Phil Kessel got a 3-game suspension (the balance of the preseason schedule) for his role in the affair.  This basically amounts to nothing.  Since players aren’t paid during the preseason, he’s not losing any salary.  Basically, he’s getting 3 games off that he wasn’t being paid for anyway.  Some people think that this is a travesty because of the way he swung his stick.  Let’s be realistic here.  He didn’t swing at the guy’s head.  He swung at his legs, probably hitting him in the shinpads or on the heavily padded pants.  He did no damage.  He didn’t hurt Scott.  Hell, Scott hardly even flinched.  In reality, what he did amounted to a couple of whacks (2-minute minor for slashing each) and one little shove with the heel of his stick, which may have warranted another minor.  This wasn’t a “stick-swinging incident” as the news outlets trumpeted.  This was a stick-swinging incident:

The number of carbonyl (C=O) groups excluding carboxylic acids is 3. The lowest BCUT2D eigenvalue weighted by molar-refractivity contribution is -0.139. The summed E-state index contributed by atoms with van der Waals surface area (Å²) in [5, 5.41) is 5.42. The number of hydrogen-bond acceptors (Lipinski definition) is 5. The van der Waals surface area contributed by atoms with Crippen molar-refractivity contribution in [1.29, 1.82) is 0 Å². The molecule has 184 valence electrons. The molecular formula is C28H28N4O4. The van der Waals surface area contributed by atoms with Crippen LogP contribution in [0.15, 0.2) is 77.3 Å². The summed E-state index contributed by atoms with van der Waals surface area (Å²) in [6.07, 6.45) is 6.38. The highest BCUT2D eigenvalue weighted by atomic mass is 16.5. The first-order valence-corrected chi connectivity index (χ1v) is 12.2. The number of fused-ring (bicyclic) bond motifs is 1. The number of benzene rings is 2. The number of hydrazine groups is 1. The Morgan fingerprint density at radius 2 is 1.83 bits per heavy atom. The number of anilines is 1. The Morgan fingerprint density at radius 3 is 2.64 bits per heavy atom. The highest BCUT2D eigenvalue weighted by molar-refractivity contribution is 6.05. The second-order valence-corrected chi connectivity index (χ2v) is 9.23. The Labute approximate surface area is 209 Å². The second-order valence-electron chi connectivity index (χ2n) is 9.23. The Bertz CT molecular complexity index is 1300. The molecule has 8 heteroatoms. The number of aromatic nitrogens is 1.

Here’s where it gets tricky, however.  David Clarkson can be seen leaving the bench to come to Kessel’s defense, which is a clear violation of NHL rules and carries an automatic 10-game suspension (to be served during the regular season, not preseason).  While I understand the reasoning behind that rule (to keep a line brawl from turning into a full bench-clearing brawl), I think it’s a little harsh given what happened in this case.  The Sabres got zero games for their role in a brawl that they instigated, while the Leafs got a total of 13 games (including the 3 preseason games that Kessel got for defending himself).  It seems totally out of line that the Sabres got off with less punishment when they were the clear aggressors.

The only issue I have with all of this is the fact that Kessel’s suspension only includes preseason games.  If what he did warranted a suspension (which it didn’t), that suspension should be served in the regular season like all the other suspensions that we’ve seen this preseason.  Why does he get to serve 3 meaningless games while everybody else has to miss time in the regular season?  It doesn’t make sense.  But then…that’s the NHL.